But what about CBD? This is the question I’m hearing on a near daily basis. If my CBD products are “legal under federal law,” why can’t I obtain federal trademark protection? To begin with, the federal legal status of CBD is still tenuous and complicated, and the USPTO’s position here only serves to affirm that. But there is one particularly informative case that helps to illustrate the USPTO’s position on CBD trademarks.

On December 5, 2014, Stanley Brothers Social Enterprises, LLC filed a U.S. federal trademark application for CHARLOTTE’S WEB, to be used on “plant extracts, namely, hemp oil sold as a critical component or ingredient of dietary supplements.” That application has been alive and the subject of multiple office actions from the examining attorney since, including a final office action that was issued on April 20th of this year (harsh). This final office action is very interesting, because the refusal to register the mark was made final for unlawful use in commerce on two grounds: Lack of compliance with the Controlled Substances Act (CSA) and lack of compliance with the federal Food, Drug & Cosmetic Act (FDCA). I’ll take each of the USPTO’s lawful use determinations in turn.

The Examining Attorney used a pretty standard argument in deeming the Applicant’s goods unlawful pursuant to the CSA stating:

“[i]n this case, the items or activities in the application with which the mark is used involve a per se violation of federal law. See In re Brown, 119 USPQ2d at 1352. Specifically, federal law prohibits the sale, distribution, dissemination and possession of marijuana. That is, under the [CSA] prohibits, among other things, manufacturing, distributing, dispensing, or possessing certain controlled substances, including marijuana and marijuana-based preparations.”

The Examining Attorney goes on to note that the Applicant’s specimens submitted with its application show that the “goods are dietary supplements infused with or which are comprised of cannabidiol (CBD) which is derived from what applicant has called industrial hemp plants which is grown in Colorado.” The Applicant also provided a statement to the USPTO that the goods are “comprised of CBD derived from the plant Cannabis sativa L and that applicant obtains the CBD from more than just the mature stalks and sterilized seeds of the plant. Applicant processes the entire plant including the resins, stalks, stems, buds and flowers …”. Therefore, the Examining Attorney deemed Applicant’s CBD to be derived from the portions of the hemp plant that are unlawful under the CSA.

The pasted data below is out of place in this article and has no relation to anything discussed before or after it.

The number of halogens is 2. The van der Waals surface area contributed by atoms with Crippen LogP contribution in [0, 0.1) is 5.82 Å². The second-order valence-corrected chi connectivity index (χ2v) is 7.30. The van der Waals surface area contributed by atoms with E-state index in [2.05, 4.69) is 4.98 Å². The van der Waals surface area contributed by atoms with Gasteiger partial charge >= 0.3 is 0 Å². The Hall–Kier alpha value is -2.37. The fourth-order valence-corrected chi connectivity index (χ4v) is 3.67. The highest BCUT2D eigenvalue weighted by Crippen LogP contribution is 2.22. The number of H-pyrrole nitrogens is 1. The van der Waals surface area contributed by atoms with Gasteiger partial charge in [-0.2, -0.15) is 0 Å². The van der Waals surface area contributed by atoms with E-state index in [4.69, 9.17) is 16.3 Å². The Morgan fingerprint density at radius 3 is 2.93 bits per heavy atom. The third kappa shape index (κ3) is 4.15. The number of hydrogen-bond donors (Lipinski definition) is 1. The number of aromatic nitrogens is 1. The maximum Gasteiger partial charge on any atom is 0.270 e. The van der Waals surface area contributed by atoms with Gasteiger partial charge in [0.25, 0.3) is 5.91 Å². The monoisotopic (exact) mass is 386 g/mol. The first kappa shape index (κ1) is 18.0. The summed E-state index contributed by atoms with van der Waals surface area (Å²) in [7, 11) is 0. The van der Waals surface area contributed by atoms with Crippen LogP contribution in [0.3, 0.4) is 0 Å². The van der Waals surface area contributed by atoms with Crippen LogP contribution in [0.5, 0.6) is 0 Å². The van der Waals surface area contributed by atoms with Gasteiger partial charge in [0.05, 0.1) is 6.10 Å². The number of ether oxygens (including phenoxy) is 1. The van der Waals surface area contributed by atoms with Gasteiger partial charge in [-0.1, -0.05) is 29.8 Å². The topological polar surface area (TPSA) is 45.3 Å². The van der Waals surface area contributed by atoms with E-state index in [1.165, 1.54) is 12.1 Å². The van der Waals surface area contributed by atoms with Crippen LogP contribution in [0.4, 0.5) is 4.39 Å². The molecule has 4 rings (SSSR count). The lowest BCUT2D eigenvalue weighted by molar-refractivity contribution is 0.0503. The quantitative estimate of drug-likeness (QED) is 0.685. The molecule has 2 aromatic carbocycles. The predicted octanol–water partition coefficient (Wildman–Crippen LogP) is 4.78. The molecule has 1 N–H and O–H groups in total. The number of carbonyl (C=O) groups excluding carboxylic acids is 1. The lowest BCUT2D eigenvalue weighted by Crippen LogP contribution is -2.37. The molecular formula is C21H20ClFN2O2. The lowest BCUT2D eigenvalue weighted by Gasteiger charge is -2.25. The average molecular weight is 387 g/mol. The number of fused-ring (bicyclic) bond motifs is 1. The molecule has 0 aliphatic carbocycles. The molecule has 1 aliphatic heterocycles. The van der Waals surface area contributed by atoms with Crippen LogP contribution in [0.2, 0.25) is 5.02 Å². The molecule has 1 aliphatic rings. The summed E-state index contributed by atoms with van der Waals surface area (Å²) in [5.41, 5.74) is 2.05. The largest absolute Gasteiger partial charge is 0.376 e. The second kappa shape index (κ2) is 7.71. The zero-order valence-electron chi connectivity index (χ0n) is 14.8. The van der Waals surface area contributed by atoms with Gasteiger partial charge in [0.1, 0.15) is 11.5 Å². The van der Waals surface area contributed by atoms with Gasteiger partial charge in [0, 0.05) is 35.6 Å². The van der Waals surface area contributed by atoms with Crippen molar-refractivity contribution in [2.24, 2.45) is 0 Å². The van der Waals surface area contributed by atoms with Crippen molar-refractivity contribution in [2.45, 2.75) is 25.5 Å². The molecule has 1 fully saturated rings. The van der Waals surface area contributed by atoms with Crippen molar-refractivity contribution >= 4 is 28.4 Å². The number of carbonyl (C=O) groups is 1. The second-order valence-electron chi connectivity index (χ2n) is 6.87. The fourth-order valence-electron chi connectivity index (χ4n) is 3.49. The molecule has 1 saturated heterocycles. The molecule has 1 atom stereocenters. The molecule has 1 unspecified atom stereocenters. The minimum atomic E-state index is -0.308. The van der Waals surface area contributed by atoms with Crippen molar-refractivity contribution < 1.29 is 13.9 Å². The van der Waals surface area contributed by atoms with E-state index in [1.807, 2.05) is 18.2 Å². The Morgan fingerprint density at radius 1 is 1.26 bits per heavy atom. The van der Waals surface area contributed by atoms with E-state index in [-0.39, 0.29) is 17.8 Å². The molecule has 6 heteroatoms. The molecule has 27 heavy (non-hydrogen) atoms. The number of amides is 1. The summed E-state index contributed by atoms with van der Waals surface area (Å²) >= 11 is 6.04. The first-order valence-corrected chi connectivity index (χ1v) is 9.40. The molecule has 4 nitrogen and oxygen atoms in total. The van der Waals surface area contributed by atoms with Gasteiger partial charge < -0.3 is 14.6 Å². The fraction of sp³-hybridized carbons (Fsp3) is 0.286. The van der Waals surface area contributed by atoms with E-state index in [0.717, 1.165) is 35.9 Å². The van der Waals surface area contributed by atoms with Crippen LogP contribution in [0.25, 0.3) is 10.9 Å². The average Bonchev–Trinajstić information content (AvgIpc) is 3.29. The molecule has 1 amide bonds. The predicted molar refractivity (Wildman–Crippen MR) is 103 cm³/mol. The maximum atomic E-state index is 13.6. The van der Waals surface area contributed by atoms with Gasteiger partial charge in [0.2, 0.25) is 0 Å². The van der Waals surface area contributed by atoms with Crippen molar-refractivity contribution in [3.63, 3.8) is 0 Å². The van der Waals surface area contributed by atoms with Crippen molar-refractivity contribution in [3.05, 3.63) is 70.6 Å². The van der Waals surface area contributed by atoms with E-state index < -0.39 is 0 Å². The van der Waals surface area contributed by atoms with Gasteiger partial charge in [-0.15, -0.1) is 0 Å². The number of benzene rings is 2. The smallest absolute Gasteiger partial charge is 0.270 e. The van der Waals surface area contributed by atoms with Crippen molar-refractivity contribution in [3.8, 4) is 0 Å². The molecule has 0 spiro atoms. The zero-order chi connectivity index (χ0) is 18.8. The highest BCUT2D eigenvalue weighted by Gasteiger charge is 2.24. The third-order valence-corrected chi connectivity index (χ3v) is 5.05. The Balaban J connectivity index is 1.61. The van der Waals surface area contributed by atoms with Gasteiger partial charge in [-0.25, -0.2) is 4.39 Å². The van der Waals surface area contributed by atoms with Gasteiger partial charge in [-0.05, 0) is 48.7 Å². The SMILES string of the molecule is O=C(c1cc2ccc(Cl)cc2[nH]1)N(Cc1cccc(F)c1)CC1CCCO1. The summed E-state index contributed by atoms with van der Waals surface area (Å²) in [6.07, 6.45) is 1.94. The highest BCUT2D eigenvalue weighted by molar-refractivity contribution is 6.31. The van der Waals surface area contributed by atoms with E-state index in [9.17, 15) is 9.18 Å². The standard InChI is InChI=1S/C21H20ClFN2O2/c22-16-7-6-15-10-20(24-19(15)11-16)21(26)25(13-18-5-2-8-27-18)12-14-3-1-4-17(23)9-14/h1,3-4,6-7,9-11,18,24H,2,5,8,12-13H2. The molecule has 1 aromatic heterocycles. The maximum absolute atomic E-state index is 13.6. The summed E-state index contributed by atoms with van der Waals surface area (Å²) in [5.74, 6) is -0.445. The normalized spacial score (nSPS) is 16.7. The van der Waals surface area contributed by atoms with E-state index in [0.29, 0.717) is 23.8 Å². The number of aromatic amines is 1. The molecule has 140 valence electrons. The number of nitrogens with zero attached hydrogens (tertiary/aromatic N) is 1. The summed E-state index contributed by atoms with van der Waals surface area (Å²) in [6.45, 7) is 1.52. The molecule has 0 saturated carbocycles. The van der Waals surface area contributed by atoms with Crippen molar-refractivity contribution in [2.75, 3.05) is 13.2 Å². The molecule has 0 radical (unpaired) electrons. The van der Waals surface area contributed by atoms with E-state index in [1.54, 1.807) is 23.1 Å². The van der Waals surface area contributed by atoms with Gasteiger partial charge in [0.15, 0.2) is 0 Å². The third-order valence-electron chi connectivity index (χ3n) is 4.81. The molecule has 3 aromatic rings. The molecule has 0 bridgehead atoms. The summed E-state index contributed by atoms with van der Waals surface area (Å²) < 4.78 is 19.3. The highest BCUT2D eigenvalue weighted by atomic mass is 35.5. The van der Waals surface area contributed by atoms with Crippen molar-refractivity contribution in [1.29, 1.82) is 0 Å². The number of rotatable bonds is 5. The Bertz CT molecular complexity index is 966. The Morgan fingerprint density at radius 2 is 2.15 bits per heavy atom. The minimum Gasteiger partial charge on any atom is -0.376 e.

Interestingly, the Applicant also made a tertiary argument that CBD is a cannabinoid found in other plants which are not members of the Cannabis Sativa L family such as Echinacea (coneflower), Heliopis helianthoides (oxeye), etc.. Notwithstanding the accuracy of these assertions, this is an argument I’ve seen made on other trademark applications. But the key here is that the CBD contained in Applicant’s goods is not obtained from any of these other plants. It is obtained from Cannabis sativa L, and therefore falls within the definition of marijuana under the CSA.

The Examining Attorney also determined that the Applicant’s goods are not in compliance with the FDCA, which prohibits the introduction or delivery for introduction into interstate commerce of a food to which has been added a drug or a biological product for which substantial clinical investigations have been instituted and for which the existence of such investigations has been made public. 21 U.S.C. §331(11). The U.S. Food and Drug Administration (FDA) has stated that substantial clinical investigations of cannabidiol have begun and thus products containing CBD may not be sold as dietary supplements. Applicant plainly indicates that its goods are a dietary supplement, both in its application and on its website, and the Examining Attorney analyzes why CBD does not fall into any of the FDA exceptions that would allow it to be marketed as such.

In wrapping up his analysis, the Examining Attorney made a final argument entitled “The 2014 Farm Bill Did Not ‘Legalize’ Hemp on a National Level.” The Applicant here argued that “its goods are not prohibited under either the CSA or the FDCA [because] the 2014 Farm Bill, 7 U.S.C. Section 5940, has effectively overruled the FDCA as well as the CSA by declaring that hemp is a legal product at the federal level and that all things made from hemp are, therefore, legal.” Applicant also argues that the omnibus law prohibits the expenditure of federal funds to prohibit the transportation, processing, sale or use of hemp that is grown or cultivated under the 2014 Farm Bill. Here’s the relevant portion of the 2014 Farm Bill:

“[N]otwithstanding the Controlled Substances Act, or any other federal law, an institution of higher education or a State department of agriculture may grow and cultivate hemp if (1) the industrial hemp is grown or cultivated for the purposes of research conducted under an agriculture pilot program or other agricultural academic research and (2) the growing or cultivating of the industrial hemp is allowed under the laws of the State in which such institution of higher education or State department of agriculture is located and such research occurs.” 7 U.S.C. Section 5940(a).